A movie from 1939 – as good as new
This is a famous quote by Olof Palme, who was prime minister in Sweden in the 70s and 80s.
While I don’t share his political views in general, I sympathize with the idea expressed in those words. It’s not about gaming the system; it’s not about getting access to power and wealth. It’s about the urge to make a contribution, the wish make the world a little bit better than it is, and the willingness to make the sacrifices it may take to get there.
I’ve never been active in a political party myself. The closest I’ve been to political activism was when I as a 13 year old illegally occupied a house that was about to be removed in order to leave room for yet another parking house. We thought it should rather be turned into an “all activity house”, since we were struggling with the good old “we’ve got nowhere to hang around”, which most teenagers seem to run into one way or another.
I remember meeting the chairman of the community board who tried to explain to us the rules of the game and why we should go through the ordinary channels in the democratic system. But I figure it was a little bit too much to take in for an agitated punk rocker who thought that grey old men in ties were hopelessly lost and not worth the effort to bother about.
Looking back at it I think it’s a bit of a pity. All that youthful energy, all the “wanting”, could have been used better. I wonder what would have happened if I had encountered Mr Smith Goes to Washington at that point in my life. Would I have taken inspiration from the example of James Stewart’s idealistic senator Jefferson Smith, challenging the establishment from the inside? Or would I have taken the difficulties he faces as an evidence of how pointless it is to even try?
In any case – 30 years after my brief outbreak of activism, I finally got around seeing this movie. And how I fell in love with it! You can’t believe it’s over 70 years old. There is so much in it that still is relevant – especially it’s rather black view on the role of media and the PR machineries. If you’re right or not doesn’t matter. What matters is what the opinion thinks about you. You must get access to the media; you must set the agenda and put your name out there. You must get the buzz to work your way. The media landscape has obviously changed since the late 30s, with social media as a new and powerful factor. But beyond that, the questions are pretty much the same now as then.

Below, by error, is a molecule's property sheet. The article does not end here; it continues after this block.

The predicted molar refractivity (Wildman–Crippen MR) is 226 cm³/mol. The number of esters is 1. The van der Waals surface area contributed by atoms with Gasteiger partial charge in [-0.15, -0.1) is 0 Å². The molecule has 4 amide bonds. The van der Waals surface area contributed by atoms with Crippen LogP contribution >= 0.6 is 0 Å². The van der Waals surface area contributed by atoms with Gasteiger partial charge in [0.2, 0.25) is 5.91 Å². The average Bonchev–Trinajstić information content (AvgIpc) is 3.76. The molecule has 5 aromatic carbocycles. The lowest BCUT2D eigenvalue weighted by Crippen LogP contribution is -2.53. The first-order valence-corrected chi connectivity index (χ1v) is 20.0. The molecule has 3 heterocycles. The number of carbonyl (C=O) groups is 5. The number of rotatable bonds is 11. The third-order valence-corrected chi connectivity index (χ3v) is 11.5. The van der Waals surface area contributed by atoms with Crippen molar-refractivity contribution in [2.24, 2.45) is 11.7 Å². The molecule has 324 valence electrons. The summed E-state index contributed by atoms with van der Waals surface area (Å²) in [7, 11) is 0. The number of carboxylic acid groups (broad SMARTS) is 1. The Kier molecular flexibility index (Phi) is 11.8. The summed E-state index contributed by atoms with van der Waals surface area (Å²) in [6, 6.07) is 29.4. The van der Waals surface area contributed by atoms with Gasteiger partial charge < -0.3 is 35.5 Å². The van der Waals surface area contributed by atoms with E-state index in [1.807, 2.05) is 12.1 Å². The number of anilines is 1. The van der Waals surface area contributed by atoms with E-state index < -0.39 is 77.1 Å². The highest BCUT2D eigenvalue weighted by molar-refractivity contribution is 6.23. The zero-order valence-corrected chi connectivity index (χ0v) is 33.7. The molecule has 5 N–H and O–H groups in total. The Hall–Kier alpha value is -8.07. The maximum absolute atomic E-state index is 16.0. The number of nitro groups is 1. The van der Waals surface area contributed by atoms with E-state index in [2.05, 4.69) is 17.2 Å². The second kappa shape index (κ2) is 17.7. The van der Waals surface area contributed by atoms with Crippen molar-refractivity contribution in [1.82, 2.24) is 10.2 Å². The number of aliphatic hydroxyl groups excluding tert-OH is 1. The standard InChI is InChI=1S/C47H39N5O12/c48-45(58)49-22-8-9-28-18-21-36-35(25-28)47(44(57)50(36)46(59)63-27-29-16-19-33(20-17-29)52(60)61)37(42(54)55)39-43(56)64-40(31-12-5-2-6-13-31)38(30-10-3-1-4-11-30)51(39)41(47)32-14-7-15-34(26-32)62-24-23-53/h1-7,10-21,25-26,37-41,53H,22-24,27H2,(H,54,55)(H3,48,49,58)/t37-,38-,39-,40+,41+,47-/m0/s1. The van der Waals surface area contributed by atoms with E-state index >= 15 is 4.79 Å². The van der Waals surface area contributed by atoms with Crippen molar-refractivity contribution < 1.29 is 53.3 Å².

I must admit that even if I’m a vivid fan of The West Wing, and I’ve heard Josh Lyman trying to explain all the rules for the senate and the congress, I still don’t quite get the intricate details about filibustering and how it works. But in the end it didn’t matter; the movie is just as enjoyable anyway and it walked straight into my top 100 list.
A different time
Olof Palme’s life ended as he was shot in an open street on his way home from a cinema in 1986. There were no lifeguards around him; he had sent them away. In those days Sweden was still a country where you took for granted that the prime minister could walk around in public unprotected. This was the era before the risk for suicide bombers in Europe made authorities install supervision cameras everywhere. A time when no one could imagine that an airplane one day would fly into the World Trade Centre.
Things are different now. But our need for people who want something, who believe that one person actually can make a difference, is the same.
Somewhere out there, there is still a Mr or Mrs Smith, with a pure heart, fighting for a just cause. We can only pray for that he or she can make it through the media noise.
Mr Smith Goes to Washington (Frank Capra, US, 1939) My rating: 5/5